Later we stopped at the usual places and found signs indicating the water was too contaminated to drink — the effects of coal mining. My heart broke a bit at the loss of a tradition and the sense the earth itself was dying one roadside spring at a time. After all, I was being raised in the era of the fiery Cuyahoga River, algae-choked Lake Erie, and the horrors of Love Canal.
I wish I could remember where those springs were and find out if anything has changed.
According to findaspring.com, which seems to be defunct, Pennsylvania leads the U.S. in the number of listed springs with 84. New York is second with 59, while Illinois lags behind with only 17 shown.
When I was visiting my cousin for Christmas 2018, I found out they’ve taken to collecting and drinking spring water. My cousin hinted, however, that the spring is far from picturesque. In my mind’s eye, I saw an ugly, chipped-up plastic pipe protruding from an ugly, denuded hillside in town. Something like that.
The spring is south of Tyrone, so we used a visit to Village Pantry as an excuse to get some water. It’s on a lightly traveled road paralleled by a stream, Elk Run, that seems to cross back and forth under it in several places.
My cousin and his wife quickly set up an efficient two-person jug-passing and -filling operation while I meandered back and forth across the road, drinking in (so to speak) the sights and sounds of the spring and Elk Run on its journey.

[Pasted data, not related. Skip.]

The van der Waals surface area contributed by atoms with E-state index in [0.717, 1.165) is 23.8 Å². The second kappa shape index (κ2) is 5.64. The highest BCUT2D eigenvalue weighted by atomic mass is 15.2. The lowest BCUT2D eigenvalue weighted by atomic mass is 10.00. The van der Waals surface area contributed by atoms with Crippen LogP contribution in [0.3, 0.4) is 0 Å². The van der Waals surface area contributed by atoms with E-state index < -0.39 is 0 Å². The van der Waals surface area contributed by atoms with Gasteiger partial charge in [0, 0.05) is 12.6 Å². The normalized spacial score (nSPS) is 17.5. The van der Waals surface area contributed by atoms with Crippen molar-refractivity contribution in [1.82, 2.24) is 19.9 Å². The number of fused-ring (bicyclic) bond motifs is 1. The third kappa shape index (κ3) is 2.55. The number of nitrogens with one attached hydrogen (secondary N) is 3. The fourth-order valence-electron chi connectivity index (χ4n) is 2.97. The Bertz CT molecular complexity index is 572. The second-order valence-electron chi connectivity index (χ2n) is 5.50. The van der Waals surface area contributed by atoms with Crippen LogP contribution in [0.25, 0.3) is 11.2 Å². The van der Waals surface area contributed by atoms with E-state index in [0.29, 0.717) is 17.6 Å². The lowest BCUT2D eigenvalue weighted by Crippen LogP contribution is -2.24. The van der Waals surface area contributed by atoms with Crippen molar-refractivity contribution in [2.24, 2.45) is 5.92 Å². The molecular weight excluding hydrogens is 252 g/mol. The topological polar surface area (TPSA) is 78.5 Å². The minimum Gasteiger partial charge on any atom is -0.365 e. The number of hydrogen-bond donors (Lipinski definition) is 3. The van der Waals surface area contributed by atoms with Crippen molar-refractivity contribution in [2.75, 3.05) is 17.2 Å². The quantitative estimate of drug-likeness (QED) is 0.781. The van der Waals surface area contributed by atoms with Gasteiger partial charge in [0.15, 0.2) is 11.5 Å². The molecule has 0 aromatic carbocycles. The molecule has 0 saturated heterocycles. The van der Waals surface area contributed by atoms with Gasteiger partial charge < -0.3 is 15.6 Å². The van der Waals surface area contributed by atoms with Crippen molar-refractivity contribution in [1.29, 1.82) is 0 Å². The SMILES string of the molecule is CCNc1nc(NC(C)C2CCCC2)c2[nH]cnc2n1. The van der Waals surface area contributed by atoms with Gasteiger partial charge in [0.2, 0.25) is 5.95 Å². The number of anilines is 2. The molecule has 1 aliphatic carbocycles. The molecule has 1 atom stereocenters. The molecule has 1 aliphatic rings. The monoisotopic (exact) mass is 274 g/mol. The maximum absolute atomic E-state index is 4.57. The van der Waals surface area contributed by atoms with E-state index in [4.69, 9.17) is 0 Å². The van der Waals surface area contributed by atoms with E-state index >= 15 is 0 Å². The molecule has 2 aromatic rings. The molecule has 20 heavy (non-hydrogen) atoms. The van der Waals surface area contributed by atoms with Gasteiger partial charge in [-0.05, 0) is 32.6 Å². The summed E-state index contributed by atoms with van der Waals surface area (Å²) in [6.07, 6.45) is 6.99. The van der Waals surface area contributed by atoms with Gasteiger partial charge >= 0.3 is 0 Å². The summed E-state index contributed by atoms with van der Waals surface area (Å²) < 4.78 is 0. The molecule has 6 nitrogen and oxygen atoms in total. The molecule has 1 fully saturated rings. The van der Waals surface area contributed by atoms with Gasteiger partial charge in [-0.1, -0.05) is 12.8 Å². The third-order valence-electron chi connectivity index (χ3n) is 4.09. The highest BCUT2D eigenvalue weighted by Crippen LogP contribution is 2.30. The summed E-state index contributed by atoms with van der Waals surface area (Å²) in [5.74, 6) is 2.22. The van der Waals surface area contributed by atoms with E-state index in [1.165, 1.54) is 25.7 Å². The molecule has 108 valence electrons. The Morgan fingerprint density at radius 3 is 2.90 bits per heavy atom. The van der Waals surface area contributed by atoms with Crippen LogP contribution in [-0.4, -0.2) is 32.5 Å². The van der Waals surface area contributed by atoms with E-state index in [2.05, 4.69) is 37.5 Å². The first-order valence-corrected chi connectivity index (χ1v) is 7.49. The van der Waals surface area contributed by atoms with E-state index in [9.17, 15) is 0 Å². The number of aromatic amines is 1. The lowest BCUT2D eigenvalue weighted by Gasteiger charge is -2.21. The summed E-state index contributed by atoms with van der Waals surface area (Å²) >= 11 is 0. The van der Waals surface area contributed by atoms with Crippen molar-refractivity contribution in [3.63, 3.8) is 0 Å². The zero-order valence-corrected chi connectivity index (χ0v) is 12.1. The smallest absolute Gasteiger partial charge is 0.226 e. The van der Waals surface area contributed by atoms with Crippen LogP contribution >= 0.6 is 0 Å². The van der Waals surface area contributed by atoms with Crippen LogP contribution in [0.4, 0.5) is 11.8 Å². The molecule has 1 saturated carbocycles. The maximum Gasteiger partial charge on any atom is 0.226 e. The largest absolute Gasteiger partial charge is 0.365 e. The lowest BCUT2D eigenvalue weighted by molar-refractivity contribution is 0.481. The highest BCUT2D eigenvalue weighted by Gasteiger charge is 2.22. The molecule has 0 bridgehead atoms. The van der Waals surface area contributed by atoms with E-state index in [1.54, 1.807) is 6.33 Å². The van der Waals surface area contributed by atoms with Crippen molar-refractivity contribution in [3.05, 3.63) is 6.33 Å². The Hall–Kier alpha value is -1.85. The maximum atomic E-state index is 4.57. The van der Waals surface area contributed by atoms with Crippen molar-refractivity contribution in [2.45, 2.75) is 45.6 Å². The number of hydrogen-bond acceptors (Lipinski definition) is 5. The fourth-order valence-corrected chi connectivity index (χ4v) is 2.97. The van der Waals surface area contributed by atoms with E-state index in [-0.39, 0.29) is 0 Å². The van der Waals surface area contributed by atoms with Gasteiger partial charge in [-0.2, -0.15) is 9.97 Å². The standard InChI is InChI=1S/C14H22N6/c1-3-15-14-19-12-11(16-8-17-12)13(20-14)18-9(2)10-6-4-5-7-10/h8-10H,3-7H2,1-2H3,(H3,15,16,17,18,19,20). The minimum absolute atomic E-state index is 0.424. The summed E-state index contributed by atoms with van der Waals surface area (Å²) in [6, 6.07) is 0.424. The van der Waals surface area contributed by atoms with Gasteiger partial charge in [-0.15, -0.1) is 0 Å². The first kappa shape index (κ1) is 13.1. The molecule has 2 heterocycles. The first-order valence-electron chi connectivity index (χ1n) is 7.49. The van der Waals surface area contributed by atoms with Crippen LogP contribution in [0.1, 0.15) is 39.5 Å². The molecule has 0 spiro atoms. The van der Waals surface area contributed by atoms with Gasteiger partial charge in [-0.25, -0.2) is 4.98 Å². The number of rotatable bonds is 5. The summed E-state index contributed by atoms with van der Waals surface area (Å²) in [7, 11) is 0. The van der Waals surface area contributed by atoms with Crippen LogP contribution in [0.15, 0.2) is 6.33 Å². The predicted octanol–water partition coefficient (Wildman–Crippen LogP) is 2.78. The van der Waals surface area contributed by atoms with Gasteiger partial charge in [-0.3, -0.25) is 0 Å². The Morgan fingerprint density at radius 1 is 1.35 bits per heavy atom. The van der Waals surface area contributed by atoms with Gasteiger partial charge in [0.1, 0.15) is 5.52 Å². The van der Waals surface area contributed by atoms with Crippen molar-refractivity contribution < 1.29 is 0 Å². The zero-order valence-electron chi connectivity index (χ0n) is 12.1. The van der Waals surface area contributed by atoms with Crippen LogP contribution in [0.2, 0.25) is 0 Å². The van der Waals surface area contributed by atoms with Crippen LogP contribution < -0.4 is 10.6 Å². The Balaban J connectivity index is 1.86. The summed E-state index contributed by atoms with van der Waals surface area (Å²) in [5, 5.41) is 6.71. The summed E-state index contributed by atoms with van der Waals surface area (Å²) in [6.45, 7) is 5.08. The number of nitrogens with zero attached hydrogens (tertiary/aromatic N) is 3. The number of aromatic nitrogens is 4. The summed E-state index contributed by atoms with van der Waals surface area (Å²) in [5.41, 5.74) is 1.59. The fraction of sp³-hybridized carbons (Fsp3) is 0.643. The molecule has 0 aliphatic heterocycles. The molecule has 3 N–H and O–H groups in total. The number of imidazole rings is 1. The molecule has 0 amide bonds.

When a house buyer sees a stream, he pictures flooding, damage, and dollars. I picture myself at a church picnic at Chestnut Ridge, a lifetime ago, walking on 18-Mile Creek, listening to its gushing and trickling, soaking in the sight of countless tiny drops, waterfalls, and eddies, and hoping to spot tadpoles, frogs, minnows, and fish in the clear water reflecting a perfect summer sun filtered on the edges by healthy trees. I had no way of knowing how ephemeral that experience would be.
I don’t know how clean or safe the water from this spring is. As I said, it’s south of Tyrone, whose paper mills wafted their distinctive odor through my aunt’s screen door seven or eight miles away in Bellwood. I’ve seen a discussion about agricultural runoff in the area as well, although many think it’s insignificant.
Elk Run appears to be a tributary of the Little Juniata River. I once told my dad I’d seen a leopard frog in the Little Juniata as it runs past Logan Valley Cemetery in Bellwood. He made a wry comment about it, perhaps “How many legs did it have?” Now he and my mother are buried in Logan Valley. Cemetery, within earshot of the Little Juniata. Water, however clean it is or is not, connects us — all of us. We shouldn’t forget that.